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Well, for one thing, lots of money is riding on it.But so, to an extent, is James Cameron's stature as an unstoppable force in Hollywood.
To make the whole thing work, Worthington's performance, those subtle expressions that sell a character to the audience, had to come through the face of his 's face was not only lifeless, it was downright creepy. (Think of the penguins in of a blue, cat-eyed human–alien hybrid so important?The film—although "film" seems to be an anachronistic term for such a digitally intense production—takes place on a moon called Pandora, which circles a distant planet.Jake Sully, a former Marine paralyzed from the waist down during battle on Earth, has traveled to this lush, green world teeming with exotic, bioluminescent life to take part in the military's program."You have to eat pressure for breakfast if you are going to do this job," Cameron says. It makes you think about what you're doing, your audience.You're not making a personal statement, like a novel.He dreams almost impossibly big, and then invents ways to bring those dreams into reality.
The technology of moviemaking is a personal mission to him, inextricably linked with the art.
The human settlers are interested in mining Pandora's resources but can't breathe its toxic atmosphere, so to help explore the moon and meet with the native Na'vi who live there, Sully has his consciousness linked with a genetically engineered 9-foot-tall human–alien hybrid.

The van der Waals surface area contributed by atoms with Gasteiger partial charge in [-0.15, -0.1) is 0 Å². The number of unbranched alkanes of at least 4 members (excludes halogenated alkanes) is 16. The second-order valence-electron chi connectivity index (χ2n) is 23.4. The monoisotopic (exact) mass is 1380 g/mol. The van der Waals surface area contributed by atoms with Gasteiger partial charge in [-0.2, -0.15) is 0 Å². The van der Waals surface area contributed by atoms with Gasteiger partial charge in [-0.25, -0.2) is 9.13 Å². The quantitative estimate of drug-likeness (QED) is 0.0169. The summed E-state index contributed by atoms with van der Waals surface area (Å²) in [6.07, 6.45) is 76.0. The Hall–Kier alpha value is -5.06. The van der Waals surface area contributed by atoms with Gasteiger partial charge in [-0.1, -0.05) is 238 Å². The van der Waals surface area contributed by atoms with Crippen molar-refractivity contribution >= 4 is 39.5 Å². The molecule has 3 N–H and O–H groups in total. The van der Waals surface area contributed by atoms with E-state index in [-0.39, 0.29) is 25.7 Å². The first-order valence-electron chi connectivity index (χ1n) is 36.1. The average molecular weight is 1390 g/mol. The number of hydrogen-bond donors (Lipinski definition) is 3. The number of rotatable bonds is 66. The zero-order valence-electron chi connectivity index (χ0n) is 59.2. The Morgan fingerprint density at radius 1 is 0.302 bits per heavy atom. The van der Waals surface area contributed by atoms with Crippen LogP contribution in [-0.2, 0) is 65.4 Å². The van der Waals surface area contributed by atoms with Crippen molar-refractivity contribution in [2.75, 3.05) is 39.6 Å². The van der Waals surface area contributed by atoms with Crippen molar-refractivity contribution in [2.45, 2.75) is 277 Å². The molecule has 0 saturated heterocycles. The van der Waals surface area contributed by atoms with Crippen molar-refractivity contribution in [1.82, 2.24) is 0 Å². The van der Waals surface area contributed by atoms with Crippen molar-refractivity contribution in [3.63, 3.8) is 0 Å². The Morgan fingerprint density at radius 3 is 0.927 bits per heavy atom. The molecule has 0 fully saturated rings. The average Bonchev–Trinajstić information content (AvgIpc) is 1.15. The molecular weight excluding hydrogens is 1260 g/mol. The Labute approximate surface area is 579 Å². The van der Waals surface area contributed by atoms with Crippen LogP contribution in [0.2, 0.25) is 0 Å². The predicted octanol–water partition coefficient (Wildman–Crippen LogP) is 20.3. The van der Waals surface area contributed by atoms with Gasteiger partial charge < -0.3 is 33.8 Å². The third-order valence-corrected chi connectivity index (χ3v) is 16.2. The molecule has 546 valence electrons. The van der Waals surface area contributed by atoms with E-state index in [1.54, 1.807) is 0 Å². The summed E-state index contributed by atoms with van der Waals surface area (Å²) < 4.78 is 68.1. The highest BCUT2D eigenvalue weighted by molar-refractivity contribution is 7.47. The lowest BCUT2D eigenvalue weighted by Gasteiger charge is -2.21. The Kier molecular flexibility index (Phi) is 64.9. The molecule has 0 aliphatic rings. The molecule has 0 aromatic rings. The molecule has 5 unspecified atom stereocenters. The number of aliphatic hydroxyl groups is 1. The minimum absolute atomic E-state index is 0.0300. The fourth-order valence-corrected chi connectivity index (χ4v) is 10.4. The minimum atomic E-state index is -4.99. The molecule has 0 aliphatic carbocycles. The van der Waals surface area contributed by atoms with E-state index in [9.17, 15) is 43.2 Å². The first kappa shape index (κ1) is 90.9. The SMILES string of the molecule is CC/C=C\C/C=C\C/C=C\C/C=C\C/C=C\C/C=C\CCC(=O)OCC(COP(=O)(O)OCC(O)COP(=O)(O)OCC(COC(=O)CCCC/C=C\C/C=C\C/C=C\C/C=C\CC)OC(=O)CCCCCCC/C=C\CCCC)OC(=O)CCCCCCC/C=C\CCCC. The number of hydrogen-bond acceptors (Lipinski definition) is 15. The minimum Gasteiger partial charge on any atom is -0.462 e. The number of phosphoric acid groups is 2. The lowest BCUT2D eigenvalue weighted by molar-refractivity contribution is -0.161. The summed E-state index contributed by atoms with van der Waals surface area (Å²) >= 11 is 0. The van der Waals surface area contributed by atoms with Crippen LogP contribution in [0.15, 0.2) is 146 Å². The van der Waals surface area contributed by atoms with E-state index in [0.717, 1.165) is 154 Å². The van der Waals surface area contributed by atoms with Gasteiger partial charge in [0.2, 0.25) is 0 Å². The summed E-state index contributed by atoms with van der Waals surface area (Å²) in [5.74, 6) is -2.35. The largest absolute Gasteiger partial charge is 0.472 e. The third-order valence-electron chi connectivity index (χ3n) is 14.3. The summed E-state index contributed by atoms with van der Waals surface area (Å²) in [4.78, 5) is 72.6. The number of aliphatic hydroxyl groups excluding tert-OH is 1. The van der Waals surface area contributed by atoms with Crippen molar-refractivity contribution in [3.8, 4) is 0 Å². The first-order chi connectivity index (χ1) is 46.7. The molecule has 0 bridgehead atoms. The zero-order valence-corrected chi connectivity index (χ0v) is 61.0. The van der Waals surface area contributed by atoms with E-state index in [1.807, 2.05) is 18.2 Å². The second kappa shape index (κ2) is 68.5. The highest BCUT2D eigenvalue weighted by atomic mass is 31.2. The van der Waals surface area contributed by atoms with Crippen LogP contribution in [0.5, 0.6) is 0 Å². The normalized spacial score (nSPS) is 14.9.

Cameron wrote his first treatment for the movie in 1995 with the intention of pushing the boundaries of what was possible with cinematic digital effects.
Cameron's studio partner, Twentieth Century Fox, had already committed to a budget of $200 million (the final cost is reportedly closer to $300 million) on what promised to be the most technologically advanced work of cinema ever undertaken.
But as Cameron looked into his computer monitor, he knew something had gone terribly wrong.
I started off imagining not that I would be a director, but a special-effects practitioner." Unable to afford to go to film school in Los Angeles, Cameron supported himself as a truck driver and studied visual effects on weekends at the University of Southern California library, photocopying dissertations on optical printing and the sensitometry of film stocks. "I gave myself a great course on film FX for the cost of the copying."Cameron eventually landed a job on the effects crew of Roger Corman's low-budget 1980 film , but he didn't tell anyone that he was an autodidact with no practical experience.